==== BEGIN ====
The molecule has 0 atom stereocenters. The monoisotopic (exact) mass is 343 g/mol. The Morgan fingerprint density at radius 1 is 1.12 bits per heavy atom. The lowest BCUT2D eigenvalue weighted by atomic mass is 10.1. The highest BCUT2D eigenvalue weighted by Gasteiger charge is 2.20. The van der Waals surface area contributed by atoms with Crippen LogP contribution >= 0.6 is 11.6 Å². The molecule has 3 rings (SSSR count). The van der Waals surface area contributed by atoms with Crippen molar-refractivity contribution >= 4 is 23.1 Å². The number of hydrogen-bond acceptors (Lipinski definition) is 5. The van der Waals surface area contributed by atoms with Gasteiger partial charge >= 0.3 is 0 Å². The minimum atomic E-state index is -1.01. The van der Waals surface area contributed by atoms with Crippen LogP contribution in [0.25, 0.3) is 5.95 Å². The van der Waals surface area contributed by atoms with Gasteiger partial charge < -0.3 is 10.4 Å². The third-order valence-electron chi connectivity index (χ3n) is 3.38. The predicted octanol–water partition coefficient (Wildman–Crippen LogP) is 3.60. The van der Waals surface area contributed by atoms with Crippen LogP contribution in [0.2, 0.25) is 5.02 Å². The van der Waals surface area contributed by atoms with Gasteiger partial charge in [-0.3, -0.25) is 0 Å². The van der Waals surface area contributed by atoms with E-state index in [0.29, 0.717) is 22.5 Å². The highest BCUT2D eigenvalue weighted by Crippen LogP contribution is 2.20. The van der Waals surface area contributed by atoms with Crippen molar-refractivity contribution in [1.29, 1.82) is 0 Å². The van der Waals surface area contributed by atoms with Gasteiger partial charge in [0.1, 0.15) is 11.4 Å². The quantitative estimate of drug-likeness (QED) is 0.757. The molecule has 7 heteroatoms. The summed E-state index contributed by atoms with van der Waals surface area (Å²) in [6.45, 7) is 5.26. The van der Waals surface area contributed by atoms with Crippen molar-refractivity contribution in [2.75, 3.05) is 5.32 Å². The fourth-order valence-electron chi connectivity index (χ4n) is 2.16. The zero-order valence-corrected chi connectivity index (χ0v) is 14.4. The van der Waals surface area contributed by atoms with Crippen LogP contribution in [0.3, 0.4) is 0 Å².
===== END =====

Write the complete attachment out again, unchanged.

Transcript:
The molecule has 0 atom stereocenters. The monoisotopic (exact) mass is 343 g/mol. The Morgan fingerprint density at radius 1 is 1.12 bits per heavy atom. The lowest BCUT2D eigenvalue weighted by atomic mass is 10.1. The highest BCUT2D eigenvalue weighted by Gasteiger charge is 2.20. The van der Waals surface area contributed by atoms with Crippen LogP contribution >= 0.6 is 11.6 Å². The molecule has 3 rings (SSSR count). The van der Waals surface area contributed by atoms with Crippen molar-refractivity contribution >= 4 is 23.1 Å². The number of hydrogen-bond acceptors (Lipinski definition) is 5. The van der Waals surface area contributed by atoms with Gasteiger partial charge >= 0.3 is 0 Å². The minimum atomic E-state index is -1.01. The van der Waals surface area contributed by atoms with Crippen LogP contribution in [0.25, 0.3) is 5.95 Å². The van der Waals surface area contributed by atoms with Gasteiger partial charge < -0.3 is 10.4 Å². The third-order valence-electron chi connectivity index (χ3n) is 3.38. The predicted octanol–water partition coefficient (Wildman–Crippen LogP) is 3.60. The van der Waals surface area contributed by atoms with Crippen LogP contribution in [0.2, 0.25) is 5.02 Å². The van der Waals surface area contributed by atoms with Gasteiger partial charge in [-0.3, -0.25) is 0 Å². The van der Waals surface area contributed by atoms with E-state index in [0.29, 0.717) is 22.5 Å². The highest BCUT2D eigenvalue weighted by Crippen LogP contribution is 2.20. The van der Waals surface area contributed by atoms with Crippen molar-refractivity contribution in [1.29, 1.82) is 0 Å². The van der Waals surface area contributed by atoms with Gasteiger partial charge in [0.1, 0.15) is 11.4 Å². The quantitative estimate of drug-likeness (QED) is 0.757. The molecule has 7 heteroatoms. The summed E-state index contributed by atoms with van der Waals surface area (Å²) in [6.45, 7) is 5.26. The van der Waals surface area contributed by atoms with Crippen molar-refractivity contribution in [2.75, 3.05) is 5.32 Å². The fourth-order valence-electron chi connectivity index (χ4n) is 2.16. The zero-order valence-corrected chi connectivity index (χ0v) is 14.4. The van der Waals surface area contributed by atoms with Crippen LogP contribution in [0.3, 0.4) is 0 Å².